Saturday, April 30, 2011

Z is for Zeal

People are odd. I find that no matter how long I live or how many folks I meet, I’m always surprised at the sheer differences in attitudes from one to another of them. With just four people in a room, I can experience four completely different views on life, personalities, outlooks and so on. Add ninety-six and I’d have a hundred different outlooks. It really is amazing.

I tend to be drawn toward those with a zeal for life. An eagerness to live, and to find out what’s around the next corner. I have known more than my share of Eeyore type personalities, and I can do without them. If more people understood that your outlook on life can really, really change things, I think maybe there wouldn’t be so many sour apples out there. We make our lives, not the other way around.

People with a zeal for life tend to smile more, they tend to have happier interpersonal relations with other upbeat people, and they tend to feel healthier, both physically and mentally. I’m not just talking out my ass here, either. It has been proven time and again that smiling and positive feelings actually help us as human beings in this life. Good things just happen to people who have zeal. Trust me on that one.

Negative people project negative energy, and they tend to find other negative people in that way. If I had a nickel for every time I have seen a group of people in the corner complaining to each other at a social function, I could probably retire by now. The doom and gloom attitudes of some people are baffling to me. I just wasn’t made that way. I naturally have a lot of zeal for this life, and a lot of energy, and migrate toward positive energy like a mosquito to a porch light. And I find it, every time. Our attitudes are like built-in GPS units, guiding us along. If we are negative and grumpy all the time, guess which paths we are going to take?

I don’t know if it’s possible for these Negative Nellie types to change their outlooks and find a zealous personality, but I imagine it isn’t. Although people have the ability to change certain things, our personalities are pretty much here to stay. I can change my outlook on a whole lot of different things, but life in general really isn’t one of them. A bunch of major, positive changes can really help these people, but it’s up to them to find and implement those changes, so they rarely occur. By the same token, I would need a few horrible events to happen, all in a row, in order to chase my zeal for life away. Sure, it could happen, but I don’t think it will. I love this place. Life is fun, people are fun, experiences are fun. Appreciate the little things, and big things find you.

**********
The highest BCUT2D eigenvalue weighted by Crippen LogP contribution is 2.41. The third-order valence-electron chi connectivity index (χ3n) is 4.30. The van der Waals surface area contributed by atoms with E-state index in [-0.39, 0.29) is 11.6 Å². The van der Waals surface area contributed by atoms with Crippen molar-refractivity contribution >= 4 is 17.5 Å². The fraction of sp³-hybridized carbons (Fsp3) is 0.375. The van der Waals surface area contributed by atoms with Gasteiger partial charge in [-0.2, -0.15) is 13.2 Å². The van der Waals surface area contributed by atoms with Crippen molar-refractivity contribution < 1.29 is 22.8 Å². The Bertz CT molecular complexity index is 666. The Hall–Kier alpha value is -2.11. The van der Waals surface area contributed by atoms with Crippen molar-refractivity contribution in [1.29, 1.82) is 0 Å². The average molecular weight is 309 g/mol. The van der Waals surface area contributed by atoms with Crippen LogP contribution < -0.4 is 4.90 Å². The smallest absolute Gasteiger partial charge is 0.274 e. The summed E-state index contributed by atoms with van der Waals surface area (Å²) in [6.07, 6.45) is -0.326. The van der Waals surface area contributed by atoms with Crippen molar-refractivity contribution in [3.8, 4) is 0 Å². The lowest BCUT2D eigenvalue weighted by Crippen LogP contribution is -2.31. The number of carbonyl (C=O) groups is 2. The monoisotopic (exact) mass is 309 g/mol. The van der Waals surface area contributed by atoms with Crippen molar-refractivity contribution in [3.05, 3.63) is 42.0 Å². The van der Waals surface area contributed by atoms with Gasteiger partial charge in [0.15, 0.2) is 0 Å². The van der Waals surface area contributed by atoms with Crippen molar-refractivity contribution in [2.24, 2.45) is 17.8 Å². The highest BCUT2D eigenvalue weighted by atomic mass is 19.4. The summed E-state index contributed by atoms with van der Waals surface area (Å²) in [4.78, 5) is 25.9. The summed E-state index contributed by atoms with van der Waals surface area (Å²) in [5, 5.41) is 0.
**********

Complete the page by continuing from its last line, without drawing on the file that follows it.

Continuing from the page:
Friday, April 29, 2011

Y is for Yes Ma’am

What ever happened to youth who respected their elders? Nobody says “Yes, ma’am,” or “Yes, sir,” anymore. No, it’s always dude, bro, yea, okay, aiit, cool, fersher and the like. I can’t remember the last time I heard someone say “Yes, sir,” in real life. Where do I hear the sirs and ma’ams come out? On the TV show C.O.P.S., that’s where. When folks get into trouble, a lot of them start to remember their manners. Too late to keep them from jail, but a fun attempt anyhow.

Oh, you can hear respect at the supermarket and similar places, as well, but they are working and know they have to be polite to their customers. So it’s selfish respect. They don’t want to get fired. Approach them when they are with their friends and suddenly, the sirs and ma’ams are replaced with Homie, Lady, Brohemian, Girl and, of course, Dude. I wasn’t alive in the ‘60s or earlier, but something tells me that if a twelve year-old kid called a grown male “dude”, problems would likely have arisen. By that logic, the people back then were in fact teaching their children to respect their elders. Things like that are supposed to be passed on. So, where did it stop?